Using a .xcconfig file

Guides | Tutorial By 5 years ago

In Xcode the build settings screen can be pretty daunting for some people, especially when you start iOS/Mac development. Knowing which settings to pick can be tricky, but I still see a lot of people that do this individually for each of their projects, which makes it easy to miss crucial build parameters you don’t want to distribute your app without. Using a .xcconfig file is extremely useful for solving this problem, it is a type of file for determining build parameters, meaning you can have this file sitting in one spot and have each of your projects referencing it. If you need to make a build setting change to all your projects, you can just add it to this one file and the next time you compile each of the projects the change will be taken into account.

The file is key value based, each value determining what the build settings for that key is. If you have seen one of these files before you may have been even more confused than the original build settings screen, but its actually quite the contrary, even if you don’t know any/all of the build setting keys (or values) you can easily create and maintain a .xcconfig file without any problems. In fact even a monkey could do it.

Start by opening the project you want to create a .xcconfig file for and add a new file. In the dialog that pops up select the Configurations Settings File. In the next screen give it a name and make sure the targets checkboxes are all unchecked, you don’t want to include this in your app’s bundle.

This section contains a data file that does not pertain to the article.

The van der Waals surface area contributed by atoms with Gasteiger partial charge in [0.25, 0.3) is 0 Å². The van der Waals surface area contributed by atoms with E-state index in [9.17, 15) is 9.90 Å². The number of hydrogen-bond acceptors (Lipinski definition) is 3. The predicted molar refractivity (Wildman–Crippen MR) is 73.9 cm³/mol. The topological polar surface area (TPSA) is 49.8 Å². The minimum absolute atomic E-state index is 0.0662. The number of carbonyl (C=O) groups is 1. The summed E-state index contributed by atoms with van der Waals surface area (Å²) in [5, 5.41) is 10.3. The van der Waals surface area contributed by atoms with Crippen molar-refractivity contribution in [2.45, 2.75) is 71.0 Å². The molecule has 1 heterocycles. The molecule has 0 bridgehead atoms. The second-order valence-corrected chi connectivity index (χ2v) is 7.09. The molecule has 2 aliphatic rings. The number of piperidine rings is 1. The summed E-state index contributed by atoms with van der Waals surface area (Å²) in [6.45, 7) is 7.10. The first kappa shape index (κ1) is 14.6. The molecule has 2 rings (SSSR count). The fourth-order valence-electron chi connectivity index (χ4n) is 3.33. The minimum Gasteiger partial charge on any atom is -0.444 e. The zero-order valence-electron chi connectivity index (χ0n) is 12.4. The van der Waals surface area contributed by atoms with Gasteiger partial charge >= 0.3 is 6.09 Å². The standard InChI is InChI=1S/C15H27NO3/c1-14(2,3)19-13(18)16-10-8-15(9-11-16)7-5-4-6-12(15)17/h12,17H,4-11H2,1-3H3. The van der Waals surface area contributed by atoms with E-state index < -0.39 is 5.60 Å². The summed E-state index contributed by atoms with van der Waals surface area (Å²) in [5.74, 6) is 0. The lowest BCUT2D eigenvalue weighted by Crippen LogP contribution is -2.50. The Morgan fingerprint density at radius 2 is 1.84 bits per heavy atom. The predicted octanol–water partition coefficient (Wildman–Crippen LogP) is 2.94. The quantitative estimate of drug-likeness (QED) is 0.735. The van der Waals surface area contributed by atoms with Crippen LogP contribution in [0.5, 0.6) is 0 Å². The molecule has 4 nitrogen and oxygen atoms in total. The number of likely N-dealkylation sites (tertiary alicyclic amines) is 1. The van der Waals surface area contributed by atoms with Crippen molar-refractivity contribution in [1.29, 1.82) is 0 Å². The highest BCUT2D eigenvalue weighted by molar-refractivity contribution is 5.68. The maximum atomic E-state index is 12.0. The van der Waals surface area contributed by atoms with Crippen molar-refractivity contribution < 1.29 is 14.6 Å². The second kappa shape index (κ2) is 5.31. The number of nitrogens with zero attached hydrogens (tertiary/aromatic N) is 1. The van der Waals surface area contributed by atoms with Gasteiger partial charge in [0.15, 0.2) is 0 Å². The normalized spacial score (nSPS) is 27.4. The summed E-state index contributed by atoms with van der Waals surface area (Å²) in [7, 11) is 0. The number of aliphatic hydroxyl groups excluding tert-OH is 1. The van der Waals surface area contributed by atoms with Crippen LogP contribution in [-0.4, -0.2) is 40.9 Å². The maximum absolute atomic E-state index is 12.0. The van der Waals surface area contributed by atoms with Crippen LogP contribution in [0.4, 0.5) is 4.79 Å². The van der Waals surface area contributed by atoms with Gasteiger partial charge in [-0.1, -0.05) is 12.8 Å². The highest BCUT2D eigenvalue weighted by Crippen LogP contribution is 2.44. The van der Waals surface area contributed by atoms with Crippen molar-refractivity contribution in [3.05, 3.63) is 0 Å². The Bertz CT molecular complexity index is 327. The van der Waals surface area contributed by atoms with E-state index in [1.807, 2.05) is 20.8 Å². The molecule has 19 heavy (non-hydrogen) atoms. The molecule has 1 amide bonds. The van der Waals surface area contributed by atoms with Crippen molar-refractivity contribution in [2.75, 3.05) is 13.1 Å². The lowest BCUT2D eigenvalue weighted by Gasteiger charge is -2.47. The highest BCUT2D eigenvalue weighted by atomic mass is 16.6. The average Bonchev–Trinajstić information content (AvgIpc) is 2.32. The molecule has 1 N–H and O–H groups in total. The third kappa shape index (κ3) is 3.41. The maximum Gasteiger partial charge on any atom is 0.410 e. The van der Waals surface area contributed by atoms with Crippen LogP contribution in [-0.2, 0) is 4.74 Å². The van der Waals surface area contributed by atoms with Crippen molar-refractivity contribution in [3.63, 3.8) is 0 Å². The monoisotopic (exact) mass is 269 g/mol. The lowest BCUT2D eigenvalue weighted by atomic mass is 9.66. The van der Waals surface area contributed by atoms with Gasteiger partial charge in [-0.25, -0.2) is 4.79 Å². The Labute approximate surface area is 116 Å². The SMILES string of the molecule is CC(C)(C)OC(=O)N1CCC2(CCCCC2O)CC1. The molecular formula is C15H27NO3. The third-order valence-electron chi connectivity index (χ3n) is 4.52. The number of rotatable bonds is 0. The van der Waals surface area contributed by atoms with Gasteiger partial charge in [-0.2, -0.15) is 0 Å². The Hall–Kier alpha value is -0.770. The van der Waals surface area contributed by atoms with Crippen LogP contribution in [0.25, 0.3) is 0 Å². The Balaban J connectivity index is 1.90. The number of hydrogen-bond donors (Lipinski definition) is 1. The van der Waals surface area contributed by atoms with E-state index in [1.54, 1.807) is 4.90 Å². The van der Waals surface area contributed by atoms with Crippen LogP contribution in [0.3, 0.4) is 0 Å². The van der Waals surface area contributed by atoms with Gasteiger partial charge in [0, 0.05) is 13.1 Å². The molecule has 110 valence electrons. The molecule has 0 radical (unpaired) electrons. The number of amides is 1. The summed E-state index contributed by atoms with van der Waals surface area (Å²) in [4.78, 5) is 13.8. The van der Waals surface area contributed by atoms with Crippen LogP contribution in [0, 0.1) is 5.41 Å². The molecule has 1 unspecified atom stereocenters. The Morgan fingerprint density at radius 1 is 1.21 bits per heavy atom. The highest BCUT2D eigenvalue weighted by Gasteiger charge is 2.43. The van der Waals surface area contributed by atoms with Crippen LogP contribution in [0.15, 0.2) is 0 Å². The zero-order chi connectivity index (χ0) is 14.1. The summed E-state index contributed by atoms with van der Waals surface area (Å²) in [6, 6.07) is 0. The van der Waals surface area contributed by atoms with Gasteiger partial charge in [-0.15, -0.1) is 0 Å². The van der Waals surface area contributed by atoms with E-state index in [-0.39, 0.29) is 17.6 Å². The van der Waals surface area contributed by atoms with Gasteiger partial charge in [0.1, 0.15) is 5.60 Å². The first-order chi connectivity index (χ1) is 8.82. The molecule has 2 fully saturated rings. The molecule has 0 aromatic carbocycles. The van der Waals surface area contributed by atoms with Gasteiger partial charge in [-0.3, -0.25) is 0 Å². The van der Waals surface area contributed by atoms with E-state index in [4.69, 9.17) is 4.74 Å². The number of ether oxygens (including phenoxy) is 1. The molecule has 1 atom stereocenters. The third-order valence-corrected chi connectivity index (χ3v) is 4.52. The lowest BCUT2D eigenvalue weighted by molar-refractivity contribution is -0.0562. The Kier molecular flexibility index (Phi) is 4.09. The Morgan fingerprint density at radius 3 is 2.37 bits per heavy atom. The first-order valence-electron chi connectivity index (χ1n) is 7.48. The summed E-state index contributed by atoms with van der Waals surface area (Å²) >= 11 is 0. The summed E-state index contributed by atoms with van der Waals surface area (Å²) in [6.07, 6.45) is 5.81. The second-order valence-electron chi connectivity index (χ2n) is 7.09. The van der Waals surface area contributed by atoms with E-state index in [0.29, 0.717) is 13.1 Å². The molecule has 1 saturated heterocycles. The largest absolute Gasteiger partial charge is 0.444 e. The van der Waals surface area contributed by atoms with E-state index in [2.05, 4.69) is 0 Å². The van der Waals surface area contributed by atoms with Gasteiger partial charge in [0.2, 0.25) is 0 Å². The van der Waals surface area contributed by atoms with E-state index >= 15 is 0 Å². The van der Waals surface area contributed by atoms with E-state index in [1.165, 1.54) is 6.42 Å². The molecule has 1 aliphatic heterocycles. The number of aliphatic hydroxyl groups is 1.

Now go to your project’s info screen, under the configurations section expand the list until your find the target you want your scheme to apply to, then select it from the drop down box.

In your target’s build settings check the ‘levels’ option, now you can see a list of all configurations, from default on the right all the way over to what the compiled setting will be on the left. Anything on the left will override the setting on the right. Xcode highlights the one that will actually be used in green.

Look for a build setting you want to add to your .xcconfig file in the build settings list, set it to the value you want it to be, then select that row, hit Command + C to copy, then push delete to get rid of your setting. I will use the iOS deployment target as an example. Go into your .xcconfig file and paste the contents of your clipboard. You will notice that you copied the key and value.

Now if you go back into your build settings you will see the config file’s column and value for your new build setting.

Continue doing this until you have filled your .xcconfig file with all the build settings you need. Now you can just import this one file into all your projects and link it up to your target(s).

  • aldousd

    Thanks for the great explain! I knew in principle that this was how this worked, (I’m a former visual studio developer,) but I very much appreciate the walkthrough. Is this a way that I can include different urls/keys for different targets? For example, one for Test, with the test URLs, one for QA with the QA urls, etc? Do those go directly into these config files or do I use flags set by these as keys for conditional compilation?

    • Tom

      I usually put these as conditionals in source, though you will want to setup a define macro in each of your targets so you know which target you are building for.

      For this you can have your base xcconfig file and then make a new one for each of your targets with just a single macro, then #include the base config file to inherit its settings, this way you don’t need to repeat the same config info across each file.

      Something like:

      #include “Config.xcconfig”

      Then in your source:

      #if QA_BUILD
      NSString* apiUrlString = @””;
      #elif TEST_BUILD
      NSString* apiUrlString = @””;

      • 余猛

        Hao to read xcconfig in my code!

        eg: my xcconfig write LOGIN_LOGO = lg_logo_renfu

        I want to get the value of LOGIN_LOGO ,hao to get!